EIP thesis is to invest in groundbreaking energy startups and then assist them along the way by partnering them with utilities, and other larger established companies. A quote from their website, “Our utility partners benefit from insights on emerging technologies and business models to help them prepare for the utility of the future.”
In the early stages, it is crucial to find a VC that has connections. Money can be raised from anywhere but connections are worth much more. If your startup technology can get adopted by established companies early on, this can result in a much faster exit with either the partnering company purchasing your startup or a third-party company.
- Location: Chicago, IL
- Funded: $22.5 million
- Founded: 2012
- # of Exits: 4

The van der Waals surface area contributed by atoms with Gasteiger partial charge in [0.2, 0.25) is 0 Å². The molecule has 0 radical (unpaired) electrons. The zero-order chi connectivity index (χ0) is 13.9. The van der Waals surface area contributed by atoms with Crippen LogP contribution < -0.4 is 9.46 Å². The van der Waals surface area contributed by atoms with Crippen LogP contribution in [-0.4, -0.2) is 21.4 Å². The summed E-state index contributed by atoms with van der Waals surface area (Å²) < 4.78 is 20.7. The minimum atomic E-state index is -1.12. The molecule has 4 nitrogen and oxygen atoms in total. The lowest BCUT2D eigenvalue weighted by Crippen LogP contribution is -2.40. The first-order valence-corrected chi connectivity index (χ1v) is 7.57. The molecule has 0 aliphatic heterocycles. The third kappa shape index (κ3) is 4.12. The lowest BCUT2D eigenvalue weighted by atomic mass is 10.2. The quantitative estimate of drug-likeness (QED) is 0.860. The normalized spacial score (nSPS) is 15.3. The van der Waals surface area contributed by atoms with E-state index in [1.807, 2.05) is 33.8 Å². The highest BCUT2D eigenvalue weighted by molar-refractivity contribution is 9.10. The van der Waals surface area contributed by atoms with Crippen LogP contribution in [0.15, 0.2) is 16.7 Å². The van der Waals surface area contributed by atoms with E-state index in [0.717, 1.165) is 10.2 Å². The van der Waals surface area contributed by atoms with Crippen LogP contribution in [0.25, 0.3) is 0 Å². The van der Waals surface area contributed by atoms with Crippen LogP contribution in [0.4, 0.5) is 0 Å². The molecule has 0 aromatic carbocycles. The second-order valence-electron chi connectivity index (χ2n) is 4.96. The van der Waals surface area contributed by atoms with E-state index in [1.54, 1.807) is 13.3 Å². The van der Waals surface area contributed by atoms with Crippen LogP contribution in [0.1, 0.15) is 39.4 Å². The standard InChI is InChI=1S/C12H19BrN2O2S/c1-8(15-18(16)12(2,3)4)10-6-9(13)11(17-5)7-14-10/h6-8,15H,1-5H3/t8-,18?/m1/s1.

- Notable Investments: see here
Energy Foundry (EF) invests in early-stage startups with excellent technologies and excellent teams. EF works closely with their startups to provide the resources and introductions they need to grow further.
- Location: Seattle, WA
- Funded: $37 million
- Founded: 2006
- # of Exits: N/A
- Notable Investments: Arcadia, Level10
Element 8 is one of the oldest clean energy-focused angel investment groups in the United States. E8 boasts a group of cleantech investors who all have excellent pedigree. E8 partners each investment with a group of investors that participated in that round. These investors assist the startup with technology, hiring, growth, and much more. Think of it as an energy incubator of sorts.
E8 is an excellent way to pitch your startup to a large group of investors who are also industry experts. It will open up opportunities to network. Each investor pools in $50-$100,00 of their own money into each deal. They have skin in the game personally.
- Location: Boston, MA and New York, NY
- Funded: $500 million
- Founded: 2005
- # of Exits: N/A
- Notable Investments